18 The king of Egypt summoned the midwives and demanded of them, “Why have you done this and let the boys live?”
19 The midwives answered Pharaoh, “It’s because the Hebrew women aren’t like the Egyptian women — they go into labor and give birth before the midwife arrives.”
20 Therefore God prospered the midwives, and the people continued to multiply and grow very powerful.
21 Indeed, because the midwives feared God, he made them founders of families.
22 Then Pharaoh gave this order to all his people: “Every boy that is born, throw in the river; but let all the girls live.”
1 A man from the family of Levi took a woman also descended from Levi as his wife.
2 When she conceived and had a son, upon seeing what a fine child he was, she hid him for three months.
3 When she could no longer hide him, she took a papyrus basket, coated it with clay and tar, put the child in it and placed it among the reeds on the riverbank.
4 His sister stood at a distance to see what would happen to him.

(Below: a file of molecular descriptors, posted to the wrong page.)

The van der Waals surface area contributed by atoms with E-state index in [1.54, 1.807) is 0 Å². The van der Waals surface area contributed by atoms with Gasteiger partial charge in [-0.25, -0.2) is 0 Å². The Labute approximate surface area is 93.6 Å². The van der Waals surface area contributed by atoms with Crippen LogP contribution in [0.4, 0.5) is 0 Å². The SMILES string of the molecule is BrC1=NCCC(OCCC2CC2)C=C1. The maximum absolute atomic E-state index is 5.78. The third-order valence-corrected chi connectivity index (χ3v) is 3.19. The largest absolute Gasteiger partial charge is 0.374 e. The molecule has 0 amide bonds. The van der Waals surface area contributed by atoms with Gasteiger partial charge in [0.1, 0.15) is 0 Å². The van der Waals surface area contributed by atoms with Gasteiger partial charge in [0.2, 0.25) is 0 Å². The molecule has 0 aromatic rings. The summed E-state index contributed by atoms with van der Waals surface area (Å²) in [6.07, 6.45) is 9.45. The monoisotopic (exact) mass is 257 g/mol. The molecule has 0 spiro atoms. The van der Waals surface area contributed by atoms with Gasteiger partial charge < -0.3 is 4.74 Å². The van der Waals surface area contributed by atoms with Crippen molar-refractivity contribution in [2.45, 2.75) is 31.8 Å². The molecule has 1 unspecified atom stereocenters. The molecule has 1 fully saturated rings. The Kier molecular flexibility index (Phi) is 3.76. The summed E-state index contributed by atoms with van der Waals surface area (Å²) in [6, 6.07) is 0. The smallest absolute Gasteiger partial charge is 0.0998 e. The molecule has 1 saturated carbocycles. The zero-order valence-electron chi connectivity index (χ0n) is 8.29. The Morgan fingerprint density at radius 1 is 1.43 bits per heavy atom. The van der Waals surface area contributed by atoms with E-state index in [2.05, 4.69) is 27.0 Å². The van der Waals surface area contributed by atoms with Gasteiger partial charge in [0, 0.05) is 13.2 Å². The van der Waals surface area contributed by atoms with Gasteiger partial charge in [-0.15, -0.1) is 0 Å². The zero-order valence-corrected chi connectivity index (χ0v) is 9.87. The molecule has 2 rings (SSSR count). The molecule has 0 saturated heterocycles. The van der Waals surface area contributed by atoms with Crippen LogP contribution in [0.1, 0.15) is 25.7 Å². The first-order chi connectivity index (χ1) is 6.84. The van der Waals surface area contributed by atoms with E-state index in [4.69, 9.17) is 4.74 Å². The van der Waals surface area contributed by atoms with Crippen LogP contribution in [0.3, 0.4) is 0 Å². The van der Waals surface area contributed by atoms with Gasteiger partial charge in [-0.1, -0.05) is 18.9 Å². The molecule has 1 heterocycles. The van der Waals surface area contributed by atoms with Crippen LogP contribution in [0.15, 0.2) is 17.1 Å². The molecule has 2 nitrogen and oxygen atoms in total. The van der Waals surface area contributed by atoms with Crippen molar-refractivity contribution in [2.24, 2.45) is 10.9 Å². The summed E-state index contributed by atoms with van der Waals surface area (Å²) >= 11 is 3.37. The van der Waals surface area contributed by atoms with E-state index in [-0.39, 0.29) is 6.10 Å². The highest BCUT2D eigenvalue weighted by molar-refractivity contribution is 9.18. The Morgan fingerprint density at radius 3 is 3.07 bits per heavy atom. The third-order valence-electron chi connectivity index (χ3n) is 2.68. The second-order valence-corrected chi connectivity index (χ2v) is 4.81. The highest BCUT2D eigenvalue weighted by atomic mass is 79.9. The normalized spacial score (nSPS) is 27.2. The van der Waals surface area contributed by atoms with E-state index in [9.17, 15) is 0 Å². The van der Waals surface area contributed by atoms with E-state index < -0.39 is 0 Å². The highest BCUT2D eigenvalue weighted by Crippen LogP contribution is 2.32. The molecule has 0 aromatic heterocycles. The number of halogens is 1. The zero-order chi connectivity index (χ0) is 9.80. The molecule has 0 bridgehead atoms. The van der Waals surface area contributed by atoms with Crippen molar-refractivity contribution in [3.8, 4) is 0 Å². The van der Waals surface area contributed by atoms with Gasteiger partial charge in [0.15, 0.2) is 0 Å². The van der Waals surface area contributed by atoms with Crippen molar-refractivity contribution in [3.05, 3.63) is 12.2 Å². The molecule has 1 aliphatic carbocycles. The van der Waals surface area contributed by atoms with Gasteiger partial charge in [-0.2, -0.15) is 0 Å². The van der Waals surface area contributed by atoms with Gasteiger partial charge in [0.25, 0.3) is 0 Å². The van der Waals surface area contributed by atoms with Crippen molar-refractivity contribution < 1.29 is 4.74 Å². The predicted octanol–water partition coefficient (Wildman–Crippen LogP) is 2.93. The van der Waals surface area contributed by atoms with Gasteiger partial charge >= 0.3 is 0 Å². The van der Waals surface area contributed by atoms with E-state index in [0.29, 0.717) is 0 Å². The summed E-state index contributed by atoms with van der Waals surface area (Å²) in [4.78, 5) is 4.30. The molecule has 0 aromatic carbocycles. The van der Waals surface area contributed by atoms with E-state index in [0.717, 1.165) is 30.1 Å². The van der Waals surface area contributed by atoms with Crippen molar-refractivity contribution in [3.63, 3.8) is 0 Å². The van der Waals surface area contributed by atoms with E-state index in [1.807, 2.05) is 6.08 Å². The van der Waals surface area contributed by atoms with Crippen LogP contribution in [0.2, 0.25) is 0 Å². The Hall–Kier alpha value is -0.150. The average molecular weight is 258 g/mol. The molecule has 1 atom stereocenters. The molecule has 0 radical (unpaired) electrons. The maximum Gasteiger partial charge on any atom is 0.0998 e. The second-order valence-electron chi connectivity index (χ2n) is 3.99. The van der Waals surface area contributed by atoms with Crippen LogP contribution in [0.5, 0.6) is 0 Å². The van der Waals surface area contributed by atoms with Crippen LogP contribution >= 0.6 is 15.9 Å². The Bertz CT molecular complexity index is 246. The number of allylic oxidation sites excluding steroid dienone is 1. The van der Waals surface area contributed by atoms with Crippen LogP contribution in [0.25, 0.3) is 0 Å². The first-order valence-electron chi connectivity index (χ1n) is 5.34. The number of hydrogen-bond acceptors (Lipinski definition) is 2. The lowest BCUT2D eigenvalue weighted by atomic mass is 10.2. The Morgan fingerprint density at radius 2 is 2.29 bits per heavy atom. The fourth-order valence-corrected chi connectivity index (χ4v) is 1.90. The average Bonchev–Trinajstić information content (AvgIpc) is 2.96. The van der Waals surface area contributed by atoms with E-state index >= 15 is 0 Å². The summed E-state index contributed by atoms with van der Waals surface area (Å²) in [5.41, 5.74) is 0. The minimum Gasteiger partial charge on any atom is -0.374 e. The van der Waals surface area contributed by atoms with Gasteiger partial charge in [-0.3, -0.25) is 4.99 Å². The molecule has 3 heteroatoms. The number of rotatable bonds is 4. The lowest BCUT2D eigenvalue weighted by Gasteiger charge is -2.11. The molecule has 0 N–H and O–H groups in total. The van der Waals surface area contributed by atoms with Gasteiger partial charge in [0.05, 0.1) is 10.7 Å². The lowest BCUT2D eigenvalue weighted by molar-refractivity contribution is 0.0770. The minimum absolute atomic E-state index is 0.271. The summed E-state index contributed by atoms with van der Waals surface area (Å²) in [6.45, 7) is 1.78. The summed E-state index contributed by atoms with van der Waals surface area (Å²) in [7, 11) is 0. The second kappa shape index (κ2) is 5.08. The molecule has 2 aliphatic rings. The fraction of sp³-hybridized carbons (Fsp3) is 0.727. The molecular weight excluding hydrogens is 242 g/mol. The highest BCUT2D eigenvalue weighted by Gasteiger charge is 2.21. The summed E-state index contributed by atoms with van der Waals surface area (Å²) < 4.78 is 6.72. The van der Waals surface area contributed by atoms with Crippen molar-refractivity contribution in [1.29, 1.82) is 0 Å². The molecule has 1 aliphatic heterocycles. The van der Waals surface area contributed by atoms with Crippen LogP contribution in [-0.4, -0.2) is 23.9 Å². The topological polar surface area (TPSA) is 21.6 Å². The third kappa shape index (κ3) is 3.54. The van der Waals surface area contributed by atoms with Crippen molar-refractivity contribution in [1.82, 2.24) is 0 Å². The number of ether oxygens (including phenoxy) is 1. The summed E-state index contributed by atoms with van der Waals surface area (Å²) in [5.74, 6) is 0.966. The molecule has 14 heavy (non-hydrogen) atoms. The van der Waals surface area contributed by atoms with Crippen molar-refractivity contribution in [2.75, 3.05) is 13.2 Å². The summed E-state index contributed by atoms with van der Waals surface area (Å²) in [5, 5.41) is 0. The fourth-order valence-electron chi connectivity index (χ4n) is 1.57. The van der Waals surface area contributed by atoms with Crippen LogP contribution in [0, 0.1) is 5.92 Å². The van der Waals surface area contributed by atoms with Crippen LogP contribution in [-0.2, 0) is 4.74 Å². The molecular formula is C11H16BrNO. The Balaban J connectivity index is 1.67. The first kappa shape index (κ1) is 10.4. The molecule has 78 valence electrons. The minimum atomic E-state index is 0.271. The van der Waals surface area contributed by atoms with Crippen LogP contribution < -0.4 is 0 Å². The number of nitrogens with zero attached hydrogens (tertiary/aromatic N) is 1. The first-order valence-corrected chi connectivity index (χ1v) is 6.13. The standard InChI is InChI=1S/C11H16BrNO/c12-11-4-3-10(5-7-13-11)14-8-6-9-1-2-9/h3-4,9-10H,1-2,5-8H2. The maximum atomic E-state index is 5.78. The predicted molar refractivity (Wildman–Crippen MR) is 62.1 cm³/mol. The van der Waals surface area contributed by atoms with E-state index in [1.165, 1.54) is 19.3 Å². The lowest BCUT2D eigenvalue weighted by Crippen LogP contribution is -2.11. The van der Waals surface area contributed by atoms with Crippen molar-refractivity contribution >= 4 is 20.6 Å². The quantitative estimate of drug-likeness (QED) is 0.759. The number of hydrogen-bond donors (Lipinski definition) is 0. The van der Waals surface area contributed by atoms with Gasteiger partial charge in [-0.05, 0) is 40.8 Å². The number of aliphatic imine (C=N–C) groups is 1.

5 The daughter of Pharaoh came down to bathe in the river while her maids-in-attendance walked along the riverside. Spotting the basket among the reeds, she sent her slave-girl to get it.
6 She opened it and looked inside, and there in front of her was a crying baby boy! Moved with pity, she said, “This must be one of the Hebrews’ children.”
7 At this point, his sister said to Pharaoh’s daughter, “Would you like me to go and find you one of the Hebrew women to nurse the baby for you?”
8 Pharaoh’s daughter answered, “Yes, go.” So the girl went and called the baby’s own mother.
9 Pharaoh’s daughter told her, “Take this child away, and nurse it for me, and I will pay you for doing it.” So the woman took the child and nursed it.
10 Then, when the child had grown some, she brought him to Pharaoh’s daughter; and she began to raise him as her son. She called him Moshe [pull out], explaining, “Because I pulled him out of the water.”
23 By trusting, the parents of Moshe hid him for three months after he was born, because they saw that he was a beautiful child, and they weren’t afraid of the king’s decree.
24 By trusting, Moshe, after he had grown up, refused to be called the son of Pharaoh’s daughter.
25 He chose being mistreated along with God’s people rather than enjoying the passing pleasures of sin.
26 He had come to regard abuse suffered on behalf of the Messiah as greater riches than the treasures of Egypt, for he kept his eyes fixed on the reward.